The magnificence of Cape Town lies in its scenic pleasures, its fascinating history and its fine food and wine. Cape Town and its surrounds offer an overwhelming amount of consistently excellent restaurants ranging from fine dining, French and oriental, to fusion, seafood and African gastronomic delights to titillate even the most discerning palates. Covering a wide variety of options from the opulently elegant to the conveniently casual, the multitude of culinary traditions make for a memorable meal to suit the business fraternity, tourists and locals alike.

The traditional Cape cuisine is greatly influenced by the Malay kitchen. This stems from the first colonists providing fresh produce for the Dutch East India Company ships plying their spice trade. From there European and British traditional dishes were transformed into a unique 'Cape Malay' style. Such dishes include bobotie, curries, breedies and the sweet, sticky koeksisters.

There are various districts within the Cape offering superb gastronomic gems, but the most popular and well-visited region is likely Cape Town's Kloof Street. Here you will be served some of the city's finest cuisines and experience the vibrant nightlife that the many bars and restaurants have to offer. There are many such delightful districts in the Cape and with the abundance of eateries from fine dining to fast foods, it's a comforting thought that there will always be new menus and venues to experience!


ATTRACTIONS IN CAPE TOWN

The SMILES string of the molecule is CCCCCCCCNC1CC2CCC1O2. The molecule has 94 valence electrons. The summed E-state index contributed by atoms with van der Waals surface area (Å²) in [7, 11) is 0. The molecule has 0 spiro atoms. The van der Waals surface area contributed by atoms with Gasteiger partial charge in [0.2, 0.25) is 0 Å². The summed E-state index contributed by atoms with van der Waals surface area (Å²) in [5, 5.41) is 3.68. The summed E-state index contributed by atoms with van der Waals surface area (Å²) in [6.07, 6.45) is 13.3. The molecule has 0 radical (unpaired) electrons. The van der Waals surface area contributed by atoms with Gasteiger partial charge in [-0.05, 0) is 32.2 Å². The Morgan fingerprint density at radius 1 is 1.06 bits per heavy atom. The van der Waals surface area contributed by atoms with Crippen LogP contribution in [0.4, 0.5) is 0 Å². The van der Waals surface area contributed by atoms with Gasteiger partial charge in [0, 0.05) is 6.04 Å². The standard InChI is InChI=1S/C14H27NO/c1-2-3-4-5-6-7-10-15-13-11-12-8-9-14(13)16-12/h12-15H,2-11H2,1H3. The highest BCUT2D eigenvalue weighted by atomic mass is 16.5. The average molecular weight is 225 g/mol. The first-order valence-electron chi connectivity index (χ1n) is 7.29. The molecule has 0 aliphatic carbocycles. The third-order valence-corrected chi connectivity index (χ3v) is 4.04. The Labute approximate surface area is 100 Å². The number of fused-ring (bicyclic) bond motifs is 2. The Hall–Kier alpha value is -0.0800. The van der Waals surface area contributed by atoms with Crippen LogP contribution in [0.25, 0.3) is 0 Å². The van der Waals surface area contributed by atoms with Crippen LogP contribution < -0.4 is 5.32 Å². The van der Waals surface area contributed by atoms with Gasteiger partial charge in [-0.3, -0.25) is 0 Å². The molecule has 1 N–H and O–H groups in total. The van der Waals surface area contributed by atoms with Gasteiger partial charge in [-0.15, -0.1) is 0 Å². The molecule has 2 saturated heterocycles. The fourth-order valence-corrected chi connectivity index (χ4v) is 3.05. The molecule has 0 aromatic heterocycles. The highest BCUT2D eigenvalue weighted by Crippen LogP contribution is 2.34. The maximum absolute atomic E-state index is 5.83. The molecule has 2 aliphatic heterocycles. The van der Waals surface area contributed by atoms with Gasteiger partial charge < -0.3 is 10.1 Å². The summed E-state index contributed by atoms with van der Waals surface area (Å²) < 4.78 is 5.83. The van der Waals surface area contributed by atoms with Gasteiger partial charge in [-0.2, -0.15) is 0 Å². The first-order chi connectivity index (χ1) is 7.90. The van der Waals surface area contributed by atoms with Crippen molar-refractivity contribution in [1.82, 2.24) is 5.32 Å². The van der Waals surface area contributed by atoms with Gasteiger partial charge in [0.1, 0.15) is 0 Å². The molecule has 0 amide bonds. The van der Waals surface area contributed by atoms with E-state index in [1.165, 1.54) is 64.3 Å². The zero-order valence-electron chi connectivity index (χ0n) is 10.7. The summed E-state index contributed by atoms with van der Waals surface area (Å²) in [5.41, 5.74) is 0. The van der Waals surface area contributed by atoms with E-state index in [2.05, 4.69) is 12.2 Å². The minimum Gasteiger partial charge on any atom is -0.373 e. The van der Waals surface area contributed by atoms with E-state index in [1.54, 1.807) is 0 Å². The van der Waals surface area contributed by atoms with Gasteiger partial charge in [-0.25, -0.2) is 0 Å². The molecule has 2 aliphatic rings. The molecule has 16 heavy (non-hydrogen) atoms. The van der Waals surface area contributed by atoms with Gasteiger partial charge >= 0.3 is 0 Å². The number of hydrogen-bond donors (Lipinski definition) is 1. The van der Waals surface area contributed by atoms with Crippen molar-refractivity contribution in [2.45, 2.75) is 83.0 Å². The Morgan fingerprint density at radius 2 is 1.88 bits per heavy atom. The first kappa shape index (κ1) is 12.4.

Table Mountain
Often described as magical and mystical, Table Mountain is Cape Town's most prominent feature and a world famous landmark. This majestic mountain is visible from almost everywhere in Cape Town and is often used as a beacon by which to find direction.

The mountain is sculpted from sandstone and rises 1086 metres at its highest point, Maclear's Beacon, above the bay. Its flat summit measures nearly 3km and provides breathtaking views over the city and its beaches. The panorama stretches from Table Bay to False Bay and around the mountain to the Hout Bay Valley and Kommetjie. On a clear day one has a magnificent view across the Cape Flats to the Hottentots Holland Mountains.

Table Mountain is home to a rich fauna and flora, many species of which are endemic and survive only in the unique ecosystem which is contained on the mountain. There are approximately 1470 species of plants, including over 250 different species of daisies! Examples of endemic plants are the rare Silver Tree and the wild orchid Disa Uniflora. Animals such as baboons and porcupines live here freely, as well as furry rodents called Rock Dassies. These little creatures look like plump rabbits without ears - incredibly, their closest living relative is the elephant! The Table Mountain Ghost Frog is an example of an animal found in no other place on the world.